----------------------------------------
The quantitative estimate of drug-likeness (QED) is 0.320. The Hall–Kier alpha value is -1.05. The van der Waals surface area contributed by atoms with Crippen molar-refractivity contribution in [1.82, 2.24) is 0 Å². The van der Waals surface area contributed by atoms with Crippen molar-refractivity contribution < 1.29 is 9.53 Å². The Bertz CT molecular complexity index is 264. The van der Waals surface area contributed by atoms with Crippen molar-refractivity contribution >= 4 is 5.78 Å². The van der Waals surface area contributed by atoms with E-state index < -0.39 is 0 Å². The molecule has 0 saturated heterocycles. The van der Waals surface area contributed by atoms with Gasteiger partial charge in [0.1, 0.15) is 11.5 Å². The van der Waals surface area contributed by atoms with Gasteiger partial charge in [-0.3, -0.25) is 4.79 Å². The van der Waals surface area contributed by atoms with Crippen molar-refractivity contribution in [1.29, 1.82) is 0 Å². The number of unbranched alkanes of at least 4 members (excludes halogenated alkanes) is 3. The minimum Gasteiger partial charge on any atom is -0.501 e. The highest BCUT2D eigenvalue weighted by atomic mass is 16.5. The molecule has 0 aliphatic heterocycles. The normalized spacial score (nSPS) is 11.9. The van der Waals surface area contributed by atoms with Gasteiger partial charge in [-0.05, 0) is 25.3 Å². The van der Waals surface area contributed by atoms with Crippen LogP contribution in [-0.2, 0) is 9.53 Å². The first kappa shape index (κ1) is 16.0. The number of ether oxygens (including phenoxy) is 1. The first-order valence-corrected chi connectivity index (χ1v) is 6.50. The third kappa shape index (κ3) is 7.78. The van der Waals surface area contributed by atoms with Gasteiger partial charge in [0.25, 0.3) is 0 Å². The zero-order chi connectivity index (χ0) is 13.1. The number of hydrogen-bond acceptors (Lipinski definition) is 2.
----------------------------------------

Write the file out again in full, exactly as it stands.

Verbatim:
The quantitative estimate of drug-likeness (QED) is 0.320. The Hall–Kier alpha value is -1.05. The van der Waals surface area contributed by atoms with Crippen molar-refractivity contribution in [1.82, 2.24) is 0 Å². The van der Waals surface area contributed by atoms with Crippen molar-refractivity contribution < 1.29 is 9.53 Å². The Bertz CT molecular complexity index is 264. The van der Waals surface area contributed by atoms with Crippen molar-refractivity contribution >= 4 is 5.78 Å². The van der Waals surface area contributed by atoms with E-state index < -0.39 is 0 Å². The molecule has 0 saturated heterocycles. The van der Waals surface area contributed by atoms with Gasteiger partial charge in [0.1, 0.15) is 11.5 Å². The van der Waals surface area contributed by atoms with Gasteiger partial charge in [-0.3, -0.25) is 4.79 Å². The van der Waals surface area contributed by atoms with Crippen molar-refractivity contribution in [1.29, 1.82) is 0 Å². The number of unbranched alkanes of at least 4 members (excludes halogenated alkanes) is 3. The minimum Gasteiger partial charge on any atom is -0.501 e. The highest BCUT2D eigenvalue weighted by atomic mass is 16.5. The molecule has 0 aliphatic heterocycles. The normalized spacial score (nSPS) is 11.9. The van der Waals surface area contributed by atoms with Gasteiger partial charge in [-0.05, 0) is 25.3 Å². The van der Waals surface area contributed by atoms with Crippen LogP contribution in [-0.2, 0) is 9.53 Å². The first kappa shape index (κ1) is 16.0. The number of ether oxygens (including phenoxy) is 1. The first-order valence-corrected chi connectivity index (χ1v) is 6.50. The third kappa shape index (κ3) is 7.78. The van der Waals surface area contributed by atoms with Gasteiger partial charge in [0.25, 0.3) is 0 Å². The zero-order chi connectivity index (χ0) is 13.1. The number of hydrogen-bond acceptors (Lipinski definition) is 2.